Is social media performance a lead indicator for share price movement?

Previous Sociagility studies have shown similarly close correlations between PRINT™ scores and measures of brand value and growth, as well as market share.

This study shows a statistically significant correlation between the SPI score and market capitalisation. It also shows statistically significant correlations between PRINT™ Receptiveness attribute scores at the beginning of November and share price movements during the rest of the month (r>0.207, N=100, p<0.05), indicating a 95% probability that this is not happening by chance. Higher social media performance scores were associated with positive changes in share price.

Health warning: correlation is NOT the same as causation… However, we think these results are interesting and at least give in-house corporate comms teams a strong argument to get the resources they need to up their game.

Different strategies … or none?

This study suggests that under-performing companies are incurring a reputational disadvantage internationally compared with competitor companies that engage with social media successfully. Yet social media performance really matters for corporate brands: it is a competitive issue and this should be of concern to the whole C-suite, and to investors.

Specific company plans to improve social media performance must of course depend on an individual approach, taking into account a host of factors we cannot know about. We have made no attempt to investigate or understand individual company strategies. But major differences in performance do emerge purely from the data. In some cases these are clearly driven by a deliberate strategy – in others, apparently, by the absence of one.

We understand that, for many corporate communicators in more traditional companies, the #1 priority is brand defence and that social media may seem risky but as Francis Ingham, Director-General of the PRCA says: “It is a far greater risk to let social media policy simply stagnate.”

We’ll be focussing on different aspects of our findings in the coming days. Meanwhile, if you’d like to download a copy of the full report, you can find it at

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R/GA ‘Most Social’ Digital Agency

Some say that in order to credibly advise others about social media, marketing agencies need to be participating first hand. So this week, the Sociagility Social Performance Index looks at the social media performance of 25 leading digital agencies. We’ve compared them all to see which ones are using social media best to engage and interact.

Our findings show that The Interpublic Group’s R/GA tops the social charts with the strongest awareness and engagement scores and an SPI of 455 against the average of 100, driven primarily by its Twitter account. WPP’s AKQA takes second place, with the highest popularity, interaction and trust scores according to our methodology. An honourable mention goes to independent agency Essence, Chime’s VCCP and WPP’s G2 Joshua who deliver above average engagement scores, despite lower than average levels of awareness..

Just six of the 25 agencies included in this study recorded a Social Performance Index (SPI) score above the average, with overall leaders R/GA and AKQA outperforming the rest of the group by a considerable margin. Other leaders include SapientNitro, iProspect and TBG Digital.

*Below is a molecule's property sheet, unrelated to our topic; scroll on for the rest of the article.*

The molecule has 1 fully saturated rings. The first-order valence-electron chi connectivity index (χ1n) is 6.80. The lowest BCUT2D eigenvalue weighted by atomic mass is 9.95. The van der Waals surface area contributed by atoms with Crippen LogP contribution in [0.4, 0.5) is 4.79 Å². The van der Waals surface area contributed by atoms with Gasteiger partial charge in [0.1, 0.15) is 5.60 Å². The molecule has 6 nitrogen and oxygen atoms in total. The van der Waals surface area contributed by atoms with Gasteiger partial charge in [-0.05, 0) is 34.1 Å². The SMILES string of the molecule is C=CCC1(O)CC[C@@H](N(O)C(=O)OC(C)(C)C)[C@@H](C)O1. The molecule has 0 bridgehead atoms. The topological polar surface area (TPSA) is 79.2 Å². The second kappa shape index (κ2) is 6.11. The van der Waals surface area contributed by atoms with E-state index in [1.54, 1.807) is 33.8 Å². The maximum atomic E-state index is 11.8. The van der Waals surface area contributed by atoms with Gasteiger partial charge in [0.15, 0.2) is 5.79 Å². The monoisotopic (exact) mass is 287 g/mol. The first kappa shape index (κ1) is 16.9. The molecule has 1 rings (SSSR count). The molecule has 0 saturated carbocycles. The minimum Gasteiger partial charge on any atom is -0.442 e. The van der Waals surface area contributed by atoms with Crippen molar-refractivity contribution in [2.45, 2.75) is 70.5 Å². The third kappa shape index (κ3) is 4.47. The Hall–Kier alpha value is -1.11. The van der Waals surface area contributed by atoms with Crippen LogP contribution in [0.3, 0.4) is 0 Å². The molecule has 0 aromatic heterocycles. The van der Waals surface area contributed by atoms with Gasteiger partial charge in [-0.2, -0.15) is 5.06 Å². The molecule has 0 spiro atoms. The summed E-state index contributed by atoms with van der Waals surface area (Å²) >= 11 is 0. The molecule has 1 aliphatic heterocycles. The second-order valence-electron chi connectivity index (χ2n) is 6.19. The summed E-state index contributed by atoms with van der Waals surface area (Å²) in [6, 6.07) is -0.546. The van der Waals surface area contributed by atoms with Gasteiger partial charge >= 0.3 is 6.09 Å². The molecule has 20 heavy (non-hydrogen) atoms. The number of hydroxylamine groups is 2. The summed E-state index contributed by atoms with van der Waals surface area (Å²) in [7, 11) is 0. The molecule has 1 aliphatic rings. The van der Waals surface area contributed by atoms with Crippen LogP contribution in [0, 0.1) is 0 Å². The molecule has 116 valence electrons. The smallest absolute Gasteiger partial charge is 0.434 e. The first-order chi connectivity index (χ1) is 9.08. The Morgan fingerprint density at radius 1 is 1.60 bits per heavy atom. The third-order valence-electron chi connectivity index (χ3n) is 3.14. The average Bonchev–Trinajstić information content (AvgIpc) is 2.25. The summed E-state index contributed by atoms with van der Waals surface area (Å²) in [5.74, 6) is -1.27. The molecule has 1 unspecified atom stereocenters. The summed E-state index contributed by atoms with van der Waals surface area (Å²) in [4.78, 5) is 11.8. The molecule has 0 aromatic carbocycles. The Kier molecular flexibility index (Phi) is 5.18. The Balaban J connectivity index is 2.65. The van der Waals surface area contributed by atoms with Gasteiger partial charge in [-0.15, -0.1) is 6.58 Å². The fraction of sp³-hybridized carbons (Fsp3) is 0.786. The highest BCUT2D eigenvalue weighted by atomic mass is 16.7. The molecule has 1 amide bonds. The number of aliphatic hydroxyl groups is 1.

Awareness Quotient (AQ) and Engagement Quotient (EQ) scores show that whilst many of these agencies appear to be demonstrating an ability to build popularity, they are less successful when it comes to interacting and engaging with their communities. Only Essence, G2 Joshua and Kitcatt Nohr Digitas show a delta sufficient to suggest that they are punching well above their weight.

Considering the services these agencies provide, one particular surprise is that only two-thirds appear to be using all of the most popular social media channels (with fewer still providing visible links from their home pages).

At the bottom of the table, a number of agencies clearly have some way to go in order to compete effectively with the leaders.

What do you think – are the agencies best at being social always the best at doing social for their clients?

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Ecotricity tops Social Performance Index of energy suppliers

Recent pre-Winter price hikes of over 10% in the UK have put the spotlight on electricity and gas suppliers – and put pressure on their relationships with customers. So for this week’s Sociagility Social Performance Index we have focused on the 26 energy companies serving Britain, according to Which?, comparing them all to see which ones are using social media best to engage and interact.

Our findings show that it’s one of the lesser known brands, Ecotricity, that tops the social charts with the strongest engagement score and an SPI almost five times the average. British Gas commands the highest awareness levels and Scottish Power was the most receptive brand over the week.

Just eight of the 26 companies recorded a Social Performance Index (SPI) score above the average, with overall leaders Ecotricity and British Gas outperforming the rest of the group by a considerable margin. When it comes to Awareness Quotient (AQ) and Engagement Quotient (EQ) scores* however, the two brands show strength in different areas with British Gas having greater awareness (as one might expect) but the lesser known Ecotricity achieving higher engagement.

There is a further contrast a little lower down the ranking. Scottish Power – with a higher EQ than AQ score – is punching above its weight, whereas nPower – with a lower EQ than AQ score – is perhaps relying too heavily on its heavyweight status, with comparatively lower levels of engagement.

At the bottom of the table, a number of brands are struggling to differentiate, despite using all four social media channels analysed. LoCO2 has perhaps the biggest task on its hands if it is to improve its social media performance.

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How Social is the City?